From rigour and trustworthiness validating mixed methods are anya garnis and pasha dating
convergent parallel, explanatory sequential, exploratory sequential, embedded, multiphase, and transformative).
The interpretations made from the individual quantitative and qualitative strands are ‘inferences’, whereas the conclusions made from both strands together are ‘meta-inferences’ [ 9 ].
According to Albright [ 1 ], mixed methods provide the benefit of including quantitative methods to examine the intervention content (the ‘what’) and qualitative methods to explore the context (the ‘why’ and ‘how’) [ 1 ].
However, to determine the strength of evidence derived from mixed methods studies, we must also evaluate the methodological rigour of such work.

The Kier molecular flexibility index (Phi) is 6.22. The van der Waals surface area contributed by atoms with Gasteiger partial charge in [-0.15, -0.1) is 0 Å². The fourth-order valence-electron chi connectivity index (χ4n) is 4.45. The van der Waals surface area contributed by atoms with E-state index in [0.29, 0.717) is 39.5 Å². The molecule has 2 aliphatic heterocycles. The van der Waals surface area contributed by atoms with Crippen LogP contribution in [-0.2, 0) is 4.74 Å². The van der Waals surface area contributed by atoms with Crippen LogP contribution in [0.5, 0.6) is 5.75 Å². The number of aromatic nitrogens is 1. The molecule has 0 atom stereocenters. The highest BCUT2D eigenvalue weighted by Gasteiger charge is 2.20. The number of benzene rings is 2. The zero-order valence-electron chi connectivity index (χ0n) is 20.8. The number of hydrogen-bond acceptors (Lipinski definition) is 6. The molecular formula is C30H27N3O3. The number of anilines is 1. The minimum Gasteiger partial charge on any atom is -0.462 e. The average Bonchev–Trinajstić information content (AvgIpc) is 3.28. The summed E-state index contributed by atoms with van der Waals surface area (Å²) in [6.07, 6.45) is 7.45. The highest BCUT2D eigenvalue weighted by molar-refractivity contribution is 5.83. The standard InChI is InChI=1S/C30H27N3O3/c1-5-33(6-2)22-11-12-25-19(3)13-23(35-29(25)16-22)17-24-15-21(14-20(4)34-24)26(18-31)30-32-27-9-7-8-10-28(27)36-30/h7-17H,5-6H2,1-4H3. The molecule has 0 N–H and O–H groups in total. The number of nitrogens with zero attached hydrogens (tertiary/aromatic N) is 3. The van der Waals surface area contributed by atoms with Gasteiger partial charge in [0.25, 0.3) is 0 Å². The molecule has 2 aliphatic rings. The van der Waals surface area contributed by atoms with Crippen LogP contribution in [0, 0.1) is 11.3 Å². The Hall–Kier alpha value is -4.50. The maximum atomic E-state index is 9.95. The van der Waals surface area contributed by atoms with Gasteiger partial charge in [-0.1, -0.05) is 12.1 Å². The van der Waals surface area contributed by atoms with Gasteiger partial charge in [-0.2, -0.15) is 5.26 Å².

Pluye and Hong [ 14 ] highlight the value of mixed methods in public health research: mix[ed] methods combines the power of stories and the power of numbers.
813), noting inconsistencies in (i) the terms used, (ii) the concepts that should be evaluated, (iii) whether quantitative and qualitative methods should be assessed separately and (iv) whether final conclusions based on both method types should be evaluated.Although there is ongoing discussion regarding which worldview(s) mixed methods research corresponds with, pragmatism is one of the most frequently adopted [ 9 , 11 , 12 ].The pragmatic worldview aligns with population health research given its emphasis on problem solving, practice and interest in individual–environment interactions [ 13 ].Although schools provide an ideal environment for prevention, school and community characteristics shape these interventions [ 6–8 ].Hence, this methodological review uses the empirical example of school-based obesity interventions to examine how mixed methods have been used and how rigour has been addressed in this area of population health research.